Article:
Wholesalers: Baker & Taylor - Emery-Pratt - Brodart
E-Books Available on Amazon.com, $4.99 Each
As you browse through the descriptions, excerpts, and reviews of my novels, please know that this is the only place that you can get books directly from me and personally autographed as you specify. Please see the prices stated below and remember that you will receive free shipping anywhere in the U.S. (including Alaska and Hawaii) and Canada. Please contact me via e-mail email@example.com for international rates.
Michigan residents will have to pay 6% sales tax.
Other Web sites may offer autographed copies of my novels, but those books were not autographed especially for you and/or anyone else for whom you're buying a book.
Hawkshadow Publishing Company, Incorporated was created in 1998 to publish my adult historical fiction novels and any other novels of merit that I came across.
My debut novel, The Bend in the River, was published in 2001 to much acclaim by both professional book reviewers and readers. It is the story of Emma Jorden, and young woman who marries a half-breed Cheyenne Dog Solider, Shea Hawkshadow. Sixteen years on, it remains in print as a book and an electronic book.
My second novel, The Widow of Port Seaton (2012) had readers praising the novel's wonderful love story and the fascinating historical details, in particular, how lighthouses used to run before automation. The novel is available through this Web site and as an electronic book.
Now, I'm so very proud to release my third novel, The Coachman (2017), set in Victorian Era England. It is about the relationship between a royal coachman and a young woman raised in Bethnal Green workhouse. The electronic book has been released on Amazon. For the time being the book is available exclusively through this Web site, from me to you.
I'm often asked why we created Hawkshadow Publishing Company, why I just didn't hand over my novels to a large publisher. Certainly, I might've enjoyed higher sales. My best answer is simple: I didn't want a large publisher's rep telling me to change aspects or themes of my novels. Additionally, I didn't want to make mere pennies on each book sold, which is often the best case for most all unknown authors after expenses have been deducted from any profit that may have been earned. Some authors aligned with large publishing houses make nothing at all for their efforts. A publisher rep might've convinced an author to allow them to manufacture and market their work, but there are no guarantees of ever making money. I wanted to be an independent in the industry. I wanted my stories to entertain, elevate, and, hopefully educate (meaning, learning something about a particular era, not preaching or harping on a pet issue; that's not my style). Finally, I didn't want anyone telling me what to write. Oftentimes, large publisher reps want writers to capitalize on current trends: Scotland (the Outlander book series), vampires, zombies, or particular types of heroines, usually the "damsel in distress" who needs rescuing every five minutes, the kind of woman who can't run without falling and cannot get up until the hero arrives to save her. Blech! Nothing puts me to sleep faster than a story about a helpless female. I enjoy creating worlds for my characters to inhabit.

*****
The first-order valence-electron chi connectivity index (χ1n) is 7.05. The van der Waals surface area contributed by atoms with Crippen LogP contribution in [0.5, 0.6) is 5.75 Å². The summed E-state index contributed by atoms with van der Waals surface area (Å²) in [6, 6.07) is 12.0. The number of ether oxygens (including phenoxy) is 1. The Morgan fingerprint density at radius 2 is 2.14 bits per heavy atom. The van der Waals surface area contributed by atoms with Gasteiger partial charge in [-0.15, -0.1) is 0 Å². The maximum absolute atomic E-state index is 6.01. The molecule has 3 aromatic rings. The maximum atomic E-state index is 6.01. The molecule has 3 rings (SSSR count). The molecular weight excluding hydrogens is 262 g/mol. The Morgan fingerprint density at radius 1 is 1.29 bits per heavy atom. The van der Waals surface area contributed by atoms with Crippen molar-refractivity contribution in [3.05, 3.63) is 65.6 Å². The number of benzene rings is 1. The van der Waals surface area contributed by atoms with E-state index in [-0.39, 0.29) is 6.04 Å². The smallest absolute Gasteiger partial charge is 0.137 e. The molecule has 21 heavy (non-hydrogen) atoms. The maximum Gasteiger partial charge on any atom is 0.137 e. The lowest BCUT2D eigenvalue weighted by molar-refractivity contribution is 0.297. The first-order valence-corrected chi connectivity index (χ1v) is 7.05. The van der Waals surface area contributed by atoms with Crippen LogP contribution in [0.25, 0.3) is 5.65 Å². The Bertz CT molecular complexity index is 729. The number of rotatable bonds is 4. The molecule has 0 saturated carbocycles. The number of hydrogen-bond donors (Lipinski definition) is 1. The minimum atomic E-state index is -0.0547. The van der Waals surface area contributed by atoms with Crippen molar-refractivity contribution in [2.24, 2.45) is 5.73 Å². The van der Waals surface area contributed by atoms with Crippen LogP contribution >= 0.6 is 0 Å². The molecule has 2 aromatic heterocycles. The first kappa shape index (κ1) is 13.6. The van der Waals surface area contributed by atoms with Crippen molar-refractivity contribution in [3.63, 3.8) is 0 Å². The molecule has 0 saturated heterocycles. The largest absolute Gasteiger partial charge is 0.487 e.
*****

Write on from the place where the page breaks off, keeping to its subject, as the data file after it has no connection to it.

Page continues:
Regarding The Bend in the River, accurately portraying the American West, which most Americans would term a relatively easy task, was far more difficult than I had imagined! Researching everything from how people lived, where they lived, the Native peoples, the railroad, the logging industry, etc., proved a challenge. I strived to make the history of our country interesting and thought-provoking and well as making all my heroines strong but very different in temperament. The Bend in the River's Emma endured deep suffering after being orphaned. While she healed well after physical injuries, recovering from her mental collapse was far more arduous.
Gael, of The Widow of Port Seaton, proved to be a very challenging woman to portray. I'll admit it was frustrating to my modern sensibilities to portray how women had to act in the 1840's. If they did not submit in the male-dominated society, they could lose their livelihoods, their home, and their children. In the end, I did have fun finding ways for Gael to step out of those harsh behavioral strictures, which colored women's limited freedoms until the early 20th century. Food for thought, surely?
Thus far, Lauren Birkacre, the heroine of The Coachman, has proved to be my most complex heroine. Raised in the emotional deprivation of a London workhouse, she is a closed person, someone who keeps everything inside. This trait is a blessing and a curse for a writer, but I was very careful in the way she opens her life to Gregory.
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